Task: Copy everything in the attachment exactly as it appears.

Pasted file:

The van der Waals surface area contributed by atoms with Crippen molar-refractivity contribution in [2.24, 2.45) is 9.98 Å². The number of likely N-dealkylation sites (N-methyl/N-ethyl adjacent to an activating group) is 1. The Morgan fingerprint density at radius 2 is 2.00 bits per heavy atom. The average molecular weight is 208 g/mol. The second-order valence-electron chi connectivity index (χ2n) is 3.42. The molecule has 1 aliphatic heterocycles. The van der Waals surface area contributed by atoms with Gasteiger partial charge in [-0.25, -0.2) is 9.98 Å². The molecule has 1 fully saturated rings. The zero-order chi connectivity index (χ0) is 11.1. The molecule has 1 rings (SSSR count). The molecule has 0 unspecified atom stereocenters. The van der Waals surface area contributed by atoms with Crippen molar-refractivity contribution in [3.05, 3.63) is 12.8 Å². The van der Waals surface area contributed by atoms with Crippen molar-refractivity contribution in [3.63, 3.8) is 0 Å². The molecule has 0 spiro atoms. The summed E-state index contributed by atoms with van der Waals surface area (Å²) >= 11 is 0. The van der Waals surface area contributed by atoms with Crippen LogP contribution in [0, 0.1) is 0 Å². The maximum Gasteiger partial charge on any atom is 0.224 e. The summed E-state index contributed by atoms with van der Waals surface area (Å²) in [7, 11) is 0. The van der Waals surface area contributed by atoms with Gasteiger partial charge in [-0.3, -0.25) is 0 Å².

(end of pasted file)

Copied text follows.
The van der Waals surface area contributed by atoms with Crippen molar-refractivity contribution in [2.24, 2.45) is 9.98 Å². The number of likely N-dealkylation sites (N-methyl/N-ethyl adjacent to an activating group) is 1. The Morgan fingerprint density at radius 2 is 2.00 bits per heavy atom. The average molecular weight is 208 g/mol. The second-order valence-electron chi connectivity index (χ2n) is 3.42. The molecule has 1 aliphatic heterocycles. The van der Waals surface area contributed by atoms with Gasteiger partial charge in [-0.25, -0.2) is 9.98 Å². The molecule has 1 fully saturated rings. The zero-order chi connectivity index (χ0) is 11.1. The molecule has 1 rings (SSSR count). The molecule has 0 unspecified atom stereocenters. The van der Waals surface area contributed by atoms with Crippen molar-refractivity contribution in [3.05, 3.63) is 12.8 Å². The van der Waals surface area contributed by atoms with Crippen molar-refractivity contribution in [3.63, 3.8) is 0 Å². The molecule has 0 spiro atoms. The summed E-state index contributed by atoms with van der Waals surface area (Å²) >= 11 is 0. The van der Waals surface area contributed by atoms with Crippen LogP contribution in [0, 0.1) is 0 Å². The maximum Gasteiger partial charge on any atom is 0.224 e. The summed E-state index contributed by atoms with van der Waals surface area (Å²) in [7, 11) is 0. The van der Waals surface area contributed by atoms with Gasteiger partial charge in [-0.3, -0.25) is 0 Å².